As an extension of The Black Lion Journal’s mission, The Wire’s Dream is a semi-annual magazine that values community, life perspectives, and different worldviews. Contributors were asked to complete a set of mini interview questions with the purpose of sharing with the readers and their fellow submitters a bit about who they are and about their creativity. All questions were the same for each contributor; and each answer given is unique, open, friendly, and candid.
Let’s start by talking about creativity — what does creativity mean to you?
It means the opportunity to get involved in spreading a message or bringing awareness for change. Whether it is an individual or community, something to get the conversation started in a space that is comfortable for all.
How and when did you get started doing what you love to do? Who or what is your creative muse?
It would be nice to say when I was a child I wrote in a diary which contained epic stories and poems but that is just not true. I dropped out of law school and gave myself some space to think of what I truly wanted in life. Writing and life became my muse.
What is your most memorable creative experience, if any?
When I shared the stage in Helsinki for a Translate show put on by their poetry organizers. The host spoke both English and Finnish and translated 3 of my pieces that we co-read together. It was very early in my career and I had so much interest by just watching the audience listen to two languages of my words.
People approach creativity in such different ways! What about you? What is your creative routine? Do you know of any quirky habits or creative superstitions?
Ha! A creative routine is exactly what I aim to maintain at home. Each morning I have my coffee and write about what thrilled me the night before, I start with a place and a moment and the rest builds itself. Sometimes it goes nowhere and I make a note of why and sometimes it brings me to why I went out in the first place.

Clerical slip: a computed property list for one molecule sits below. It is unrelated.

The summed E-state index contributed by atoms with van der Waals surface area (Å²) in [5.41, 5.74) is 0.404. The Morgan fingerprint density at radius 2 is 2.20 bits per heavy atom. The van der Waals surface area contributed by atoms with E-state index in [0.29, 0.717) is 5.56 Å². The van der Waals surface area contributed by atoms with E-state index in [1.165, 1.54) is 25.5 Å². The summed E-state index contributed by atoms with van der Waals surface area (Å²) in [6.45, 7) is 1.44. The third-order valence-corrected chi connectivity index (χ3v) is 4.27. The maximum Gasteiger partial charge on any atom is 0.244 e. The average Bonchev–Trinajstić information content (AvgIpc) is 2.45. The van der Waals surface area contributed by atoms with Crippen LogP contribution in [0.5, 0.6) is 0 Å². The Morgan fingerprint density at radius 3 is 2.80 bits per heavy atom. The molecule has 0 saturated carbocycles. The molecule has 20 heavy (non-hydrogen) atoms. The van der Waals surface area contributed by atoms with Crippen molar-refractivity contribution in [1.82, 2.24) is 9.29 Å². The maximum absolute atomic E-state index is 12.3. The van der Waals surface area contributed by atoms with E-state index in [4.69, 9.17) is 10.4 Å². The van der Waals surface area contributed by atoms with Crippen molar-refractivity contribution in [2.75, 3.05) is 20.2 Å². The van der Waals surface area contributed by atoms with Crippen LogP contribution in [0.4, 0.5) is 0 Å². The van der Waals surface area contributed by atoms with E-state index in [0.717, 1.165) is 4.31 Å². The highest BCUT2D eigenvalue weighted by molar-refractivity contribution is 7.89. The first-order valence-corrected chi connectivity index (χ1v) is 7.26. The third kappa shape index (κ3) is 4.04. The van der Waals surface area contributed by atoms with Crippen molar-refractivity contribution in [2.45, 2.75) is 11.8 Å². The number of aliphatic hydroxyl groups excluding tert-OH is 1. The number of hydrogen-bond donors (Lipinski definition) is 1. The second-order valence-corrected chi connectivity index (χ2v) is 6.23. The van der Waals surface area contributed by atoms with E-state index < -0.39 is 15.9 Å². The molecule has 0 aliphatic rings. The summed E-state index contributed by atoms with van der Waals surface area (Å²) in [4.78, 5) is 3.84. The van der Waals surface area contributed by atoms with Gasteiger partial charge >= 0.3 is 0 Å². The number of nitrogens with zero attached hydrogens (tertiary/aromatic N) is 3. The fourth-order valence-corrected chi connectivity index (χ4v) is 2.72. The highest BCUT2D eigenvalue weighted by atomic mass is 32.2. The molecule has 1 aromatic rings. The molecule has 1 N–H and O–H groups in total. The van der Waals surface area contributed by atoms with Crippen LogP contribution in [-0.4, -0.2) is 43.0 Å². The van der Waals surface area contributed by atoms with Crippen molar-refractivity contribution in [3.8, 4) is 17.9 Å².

Time, Tips, & Future Goals
How do you make time to do what you love to do?
I build healthy boundaries around things I don’t love to do, like running errands. I don’t overwhelm myself with doing everything when they need to be done and maybe run all my errands when the mood suits me best. I try to make things I don’t love to do a time for my mind to rest and then I don’t hate it but I don’t love it either.
What tips can you give novice creatives about getting started on their creative journey and about submitting their work for publication?
Keep your head up. Rejection is hard and it gets harder with age, so when you’re starting at a young or old age, you think rejection is behind you, try again, writing is all about how you manage with rejection. So take rejection and failure in stride and write a list of healthy activities you should do when you feel bogged down, such as, visit a gallery, get a dessert at a cafe without any electronics, bring a book that has nothing to do with what you’re focused on and maybe splurge on some shopping.
What do you hope to achieve with your creativity? Where would you like to see yourself in about 5 years, professionally and creatively?
I asked myself this 5 years ago, and the answer is the same. Publishing and reaching out to the literary community for tips and advice on how to make the next 5 years easier. There are no simple formulas and there will be bumps along the way but if you ask yourself where you want to be at the end of the month, say, published in a journal, then aim for that. Keep focused and a year or two or five will go by before you know it.
— TWD Magazine 3rd Collection—
Trista Hurley-Waxali just finished a stint living in LA for 6 years and is looking forward to her next adventure. She has performed at Avenue 50, Stories Bookstore and internationally at O’bheal in Ireland and for Helsinki Poetry Connection. She writes weird short stories and is working on her novel, At This Juncture.
You Can Find Trista Here
Read Trista’s Fiction In TWD Magazine 3rd Collection
“Stay Right” — p. 132